Question about Ford Ranger
Tools needed to replace the starter on a 2000 ford ranger. how to replace a starter on a 2000 ford ranger
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Posted on Jan 02, 2017
SOURCE: 1988 ford ranger
Though it's a bit late from when this question was asked... But... I replaced my timing belt before it broke. Like anything else on my 88 ford ranger it was the easiest thing! If your really carefull and remove the plugs! You must remove the plugs because of the compression that's there waiting to fire when you next start the car. Dissasemble the fan, fan cover, and the pulley and the plastic cover. Not exactly in that order, just what you need to access the belt. Score or mark or paint where one or two teeth of each pulley is in reference to a non moving part of the truck (you can rotate the whole thing to a convient setup by hand) make sure when you rotate the assembly it feels somewhat free you can see and feel that there is no tension on the belt in ANY area. When you have all the marks set up loosen the bolt holding the tensioner use a bar to move the tensioner out of the way just enough then tighten the bolt on the tensioner, that will keep it locked open while you simply and carefully slide out the belt then slide in the new belt keeping the marks 'still', just go slow and keep your eyes open. Maybe I just got lucky...But the theory is sound and worked for me.
Probably could use a diming light to make sure but I don't have one and the truck still runs fine. Oh and by the way... if you ever need to replace the heater core it'll take you all of 20 mins if you have even the basic of abilities and the right screw driver :)
Posted on Jun 27, 2008
SOURCE: 99 ford ranger timing belt
Using the same 13mm socket, remove the bolt that you found under the a/c compressor. Look down and to the right of the bolt that you just removed, and you will see two more bolts. Both are 13mm. Easiest way that I found was to go under the driver side tire well, and use 3/8 extensions to reach the two bolts. Once removed, the bracket and the power steering pump should be moved to the driver's side of the frame, and the a/c placed on top of the p/s assy.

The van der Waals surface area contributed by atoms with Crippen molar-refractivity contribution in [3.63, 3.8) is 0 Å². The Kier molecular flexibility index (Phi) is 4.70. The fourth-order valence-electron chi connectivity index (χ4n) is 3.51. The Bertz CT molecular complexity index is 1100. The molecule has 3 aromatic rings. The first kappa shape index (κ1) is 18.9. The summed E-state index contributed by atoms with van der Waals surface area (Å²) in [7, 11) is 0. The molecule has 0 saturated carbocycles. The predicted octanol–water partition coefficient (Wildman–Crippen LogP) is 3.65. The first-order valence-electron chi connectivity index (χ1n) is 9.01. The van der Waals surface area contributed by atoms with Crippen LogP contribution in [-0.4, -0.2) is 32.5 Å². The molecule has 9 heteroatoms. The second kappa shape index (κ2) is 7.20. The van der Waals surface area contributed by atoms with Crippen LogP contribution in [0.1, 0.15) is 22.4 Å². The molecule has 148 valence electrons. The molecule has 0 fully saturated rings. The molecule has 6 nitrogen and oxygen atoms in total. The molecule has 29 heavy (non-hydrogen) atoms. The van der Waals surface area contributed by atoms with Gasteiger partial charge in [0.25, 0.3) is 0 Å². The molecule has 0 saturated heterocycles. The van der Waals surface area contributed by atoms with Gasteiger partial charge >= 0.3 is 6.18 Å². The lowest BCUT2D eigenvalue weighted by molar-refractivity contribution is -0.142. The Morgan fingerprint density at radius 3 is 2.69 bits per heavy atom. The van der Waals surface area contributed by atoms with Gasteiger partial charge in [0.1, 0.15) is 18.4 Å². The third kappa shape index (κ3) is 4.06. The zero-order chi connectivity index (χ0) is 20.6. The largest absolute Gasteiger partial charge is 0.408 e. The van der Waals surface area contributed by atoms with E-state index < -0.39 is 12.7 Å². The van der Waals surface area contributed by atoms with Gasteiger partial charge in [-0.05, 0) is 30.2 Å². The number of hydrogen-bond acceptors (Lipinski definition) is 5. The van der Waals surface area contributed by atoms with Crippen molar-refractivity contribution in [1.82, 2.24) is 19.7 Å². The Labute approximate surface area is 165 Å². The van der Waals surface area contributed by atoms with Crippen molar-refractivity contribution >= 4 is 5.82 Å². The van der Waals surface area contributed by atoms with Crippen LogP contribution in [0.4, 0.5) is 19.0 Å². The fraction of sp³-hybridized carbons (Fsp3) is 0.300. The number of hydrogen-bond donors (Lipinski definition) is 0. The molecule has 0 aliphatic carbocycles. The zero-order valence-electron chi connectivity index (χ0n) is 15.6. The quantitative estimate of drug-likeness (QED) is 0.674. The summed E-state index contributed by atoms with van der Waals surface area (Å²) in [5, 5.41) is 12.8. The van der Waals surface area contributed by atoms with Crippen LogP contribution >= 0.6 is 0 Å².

Remove the bolts (6mm) that hold the timing belt cover in place. Gently work your way around the cover, and push the tabs in to remove the cover.
Use an impact wrench and 7/8 SAE socket to remove the crankshaft pulley. A SOCKET WRENCH WILL NOT WORK. Once removed, gently tap the pulley with a 2x4 (yes the wooden board) to remove. If you have a gear puller, use that. I don't own one.
Remove the old belt. Now for the alignment. Crank - sprocket on bottom. Use the bolt you removed, and a ½ drive wrench, with the 7/8 socket to turn the crank. Once the keyway is at high noon, leave it alone. Next, move the oil pulley sprocket until the diamonds are aligned. This should put the oil pulley at high noon, also. The camshaft should have a diamond and a triangle. The diamond should go to high noon, and the triangle should align with a triangle on the plastic behind the sprocket. YOU SHOULD REALLY CONSIDER CLEANING THE ENTIRE AREA BEFORE ALIGNING THE SPROCKETS. You cannot align the camshaft without locating the two index (triangle and diamond) marks.
You will also notice a tensioner for the timing belt. You will need to loosen the tentioner with a 13mm and 17mm wrenches. Loosen, then use a cheeter bar bar to move the tentioner over. Lock in place by tightening the tentioner bolts. Place the belt on the crankshaft, move to the oil pulley, then to the cam pulley. Release tentioner, then check the alignment. If correct, reverse the above removal plan, and you should be good.
Don't buy the Haynes manual. I fought with the instructions for this project, and the picture for the timing belt project doesn't show the two indexes for the cam sprocket.
Also, while you are doing this, you should replace the antifreeze if you haven't in the past two years.
Best of luck.
Posted on Jul 13, 2008
the open pipe that you took the hose off of is the thermostat housing, you will need to remove this to reveal the thermostat, make sure you use a new gasket with sealant when reinstalling thermostat housing to prevent leaks and dont over tighten the bolts,run both bolts down as far as you can before final tightning
Posted on Dec 26, 2008
allow the system to cool down
take radiator cap loose to release pressure
once pressure is released tighten cap
loosen clamps on the heater hoses in the engine compartment on the pass. side of firewall.
plug or cap off the heater core tubes to prevent spillage when you pull it into the truck
place a trash bag on floorboard in case spillage occurs
remove the five screws holding the heatre core access cover, three on top and two on bottom
carefully pull heater core back and down and remove it from the dash
install is reverse
Hope this helps
Posted on Mar 29, 2009
SOURCE: 2001 Ford Ranger V6 timing chain
The Ford motors are pretty good. I had 280K on a 2.9 V-8 that only needed the oil changed every 3K. Unless you have fluctuatuation in the timing then you should be ok.
These engines use a chain rather than a belt and have excellent life.
Rich RPM Northwest
Posted on Jul 01, 2009
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